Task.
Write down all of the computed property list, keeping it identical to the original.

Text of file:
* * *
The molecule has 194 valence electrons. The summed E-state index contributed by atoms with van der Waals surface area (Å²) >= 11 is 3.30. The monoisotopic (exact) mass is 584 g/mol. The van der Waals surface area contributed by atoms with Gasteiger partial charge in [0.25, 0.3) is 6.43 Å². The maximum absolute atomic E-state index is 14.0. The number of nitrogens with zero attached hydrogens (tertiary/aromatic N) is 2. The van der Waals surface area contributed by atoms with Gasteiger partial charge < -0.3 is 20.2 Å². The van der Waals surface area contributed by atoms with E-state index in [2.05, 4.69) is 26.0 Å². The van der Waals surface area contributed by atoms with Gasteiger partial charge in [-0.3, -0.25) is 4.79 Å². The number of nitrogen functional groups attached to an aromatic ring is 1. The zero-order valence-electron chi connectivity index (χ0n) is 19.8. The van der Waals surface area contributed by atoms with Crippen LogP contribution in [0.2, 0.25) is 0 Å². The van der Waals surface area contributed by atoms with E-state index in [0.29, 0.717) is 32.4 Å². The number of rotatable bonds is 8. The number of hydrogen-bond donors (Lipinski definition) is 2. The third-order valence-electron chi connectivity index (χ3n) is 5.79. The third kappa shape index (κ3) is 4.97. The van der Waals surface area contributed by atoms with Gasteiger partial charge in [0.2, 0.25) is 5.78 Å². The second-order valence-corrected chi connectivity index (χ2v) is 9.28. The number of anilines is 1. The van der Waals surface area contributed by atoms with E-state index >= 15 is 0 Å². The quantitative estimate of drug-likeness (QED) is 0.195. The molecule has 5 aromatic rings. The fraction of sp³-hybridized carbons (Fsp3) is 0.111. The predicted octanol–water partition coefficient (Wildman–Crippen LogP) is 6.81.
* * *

The molecule has 194 valence electrons. The summed E-state index contributed by atoms with van der Waals surface area (Å²) >= 11 is 3.30. The monoisotopic (exact) mass is 584 g/mol. The van der Waals surface area contributed by atoms with Gasteiger partial charge in [0.25, 0.3) is 6.43 Å². The maximum absolute atomic E-state index is 14.0. The number of nitrogens with zero attached hydrogens (tertiary/aromatic N) is 2. The van der Waals surface area contributed by atoms with Gasteiger partial charge < -0.3 is 20.2 Å². The van der Waals surface area contributed by atoms with E-state index in [2.05, 4.69) is 26.0 Å². The van der Waals surface area contributed by atoms with Gasteiger partial charge in [-0.3, -0.25) is 4.79 Å². The number of nitrogen functional groups attached to an aromatic ring is 1. The zero-order valence-electron chi connectivity index (χ0n) is 19.8. The van der Waals surface area contributed by atoms with Crippen LogP contribution in [0.2, 0.25) is 0 Å². The van der Waals surface area contributed by atoms with E-state index in [0.29, 0.717) is 32.4 Å². The number of rotatable bonds is 8. The number of hydrogen-bond donors (Lipinski definition) is 2. The third-order valence-electron chi connectivity index (χ3n) is 5.79. The third kappa shape index (κ3) is 4.97. The van der Waals surface area contributed by atoms with Gasteiger partial charge in [0.2, 0.25) is 5.78 Å². The second-order valence-corrected chi connectivity index (χ2v) is 9.28. The number of anilines is 1. The van der Waals surface area contributed by atoms with E-state index >= 15 is 0 Å². The quantitative estimate of drug-likeness (QED) is 0.195. The molecule has 5 aromatic rings. The fraction of sp³-hybridized carbons (Fsp3) is 0.111. The predicted octanol–water partition coefficient (Wildman–Crippen LogP) is 6.81.